Deep in the Sussex countryside, there is a place where no heirloom is beyond saving. The Repair Shop, which airs every weekday on BBC One, takes on the impressive task of fixing old, broken or damaged treasures. But the show has left many viewers asking the question: who pays for the repairs?
Well, no-one does. The ‘Repair Shop’ is, in fact, a bit of a misnomer. Because the artefacts are all chosen for their sentimental value to the owners (and the BBC get a whole broadcast TV slot out of it), the Repair Shop and its experts do not charge people for its services.
Rob Butterfield, head of factual programming at The Repair Shop’s production company Ricochet, told RadioTimes.com that “we’ve found most people for the show through social media.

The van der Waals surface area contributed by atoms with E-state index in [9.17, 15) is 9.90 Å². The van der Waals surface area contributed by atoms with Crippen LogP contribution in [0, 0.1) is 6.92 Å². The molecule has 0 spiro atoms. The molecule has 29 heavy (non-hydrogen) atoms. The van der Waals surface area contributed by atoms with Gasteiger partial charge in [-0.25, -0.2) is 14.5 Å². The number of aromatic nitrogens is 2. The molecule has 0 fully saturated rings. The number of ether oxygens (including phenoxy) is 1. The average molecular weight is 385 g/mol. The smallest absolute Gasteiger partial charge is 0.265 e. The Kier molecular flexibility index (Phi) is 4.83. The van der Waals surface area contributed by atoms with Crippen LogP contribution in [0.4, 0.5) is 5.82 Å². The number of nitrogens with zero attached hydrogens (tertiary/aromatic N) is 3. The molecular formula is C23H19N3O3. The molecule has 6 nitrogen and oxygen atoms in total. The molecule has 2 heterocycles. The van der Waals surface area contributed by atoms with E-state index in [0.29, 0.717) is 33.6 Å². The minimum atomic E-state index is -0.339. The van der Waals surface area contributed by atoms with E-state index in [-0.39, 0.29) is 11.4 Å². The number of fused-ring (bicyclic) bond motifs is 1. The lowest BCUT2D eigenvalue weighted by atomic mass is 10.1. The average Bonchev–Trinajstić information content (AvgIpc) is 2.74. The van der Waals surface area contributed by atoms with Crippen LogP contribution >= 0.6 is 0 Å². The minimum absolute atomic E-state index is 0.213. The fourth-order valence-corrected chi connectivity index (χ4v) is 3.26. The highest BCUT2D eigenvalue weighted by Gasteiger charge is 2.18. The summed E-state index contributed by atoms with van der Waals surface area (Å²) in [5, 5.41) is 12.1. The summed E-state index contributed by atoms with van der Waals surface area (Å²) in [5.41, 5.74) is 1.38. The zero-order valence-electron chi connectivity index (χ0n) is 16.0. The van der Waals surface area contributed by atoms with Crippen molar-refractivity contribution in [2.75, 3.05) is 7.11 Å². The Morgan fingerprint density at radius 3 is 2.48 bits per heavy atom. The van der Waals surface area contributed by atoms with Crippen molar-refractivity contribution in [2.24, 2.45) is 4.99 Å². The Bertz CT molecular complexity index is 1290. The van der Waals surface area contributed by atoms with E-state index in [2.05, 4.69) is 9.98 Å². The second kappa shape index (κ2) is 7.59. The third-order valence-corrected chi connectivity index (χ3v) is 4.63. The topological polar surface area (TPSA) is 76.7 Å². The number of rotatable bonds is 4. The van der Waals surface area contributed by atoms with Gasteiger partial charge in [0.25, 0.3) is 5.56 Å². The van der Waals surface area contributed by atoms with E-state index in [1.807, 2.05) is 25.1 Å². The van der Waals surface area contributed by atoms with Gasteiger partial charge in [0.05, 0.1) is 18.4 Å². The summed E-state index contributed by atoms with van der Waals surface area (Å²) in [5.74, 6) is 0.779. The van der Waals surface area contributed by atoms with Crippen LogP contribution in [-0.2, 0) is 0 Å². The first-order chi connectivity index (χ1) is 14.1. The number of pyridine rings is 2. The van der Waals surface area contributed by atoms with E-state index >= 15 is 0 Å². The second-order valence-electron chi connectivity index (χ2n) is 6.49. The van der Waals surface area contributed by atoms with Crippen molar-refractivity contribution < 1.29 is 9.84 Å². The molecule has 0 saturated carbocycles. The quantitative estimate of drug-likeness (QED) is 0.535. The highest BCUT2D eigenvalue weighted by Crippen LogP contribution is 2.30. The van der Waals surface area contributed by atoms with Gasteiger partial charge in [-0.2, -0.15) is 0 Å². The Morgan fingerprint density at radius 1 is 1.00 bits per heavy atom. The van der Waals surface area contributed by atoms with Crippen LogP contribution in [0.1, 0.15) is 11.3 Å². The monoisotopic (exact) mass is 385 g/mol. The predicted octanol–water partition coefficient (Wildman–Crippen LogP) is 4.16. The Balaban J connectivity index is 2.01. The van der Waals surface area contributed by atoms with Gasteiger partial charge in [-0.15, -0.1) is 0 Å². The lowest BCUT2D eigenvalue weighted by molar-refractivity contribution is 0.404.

“We don’t charge for repairs. If people wish to make a donation to charity we’re very happy with that, but it’s by no means necessary.”
What’s more, the Repair Shop is not, in fact, an operational business. Many of the experts featured on the show – the professionals who specialise in fields like woodwork, toys, or jukeboxes – do, however, run their own private shops, separate to the one seen on the programme.
Part of the reason The Repair Shop is so popular is because of its sentimental approach to repair. Even though the series has featured some expensive restorations – including a painting by Nigerian artist Ben Enwonwu and an oil portrait by CJ Frost – the pieces are selected because of their emotional connection to their owners, which often comes across on screen.
The Repair Shop airs weekdays on BBC One at 4:30pm, and previous episodes can be watched on BBC iPlayer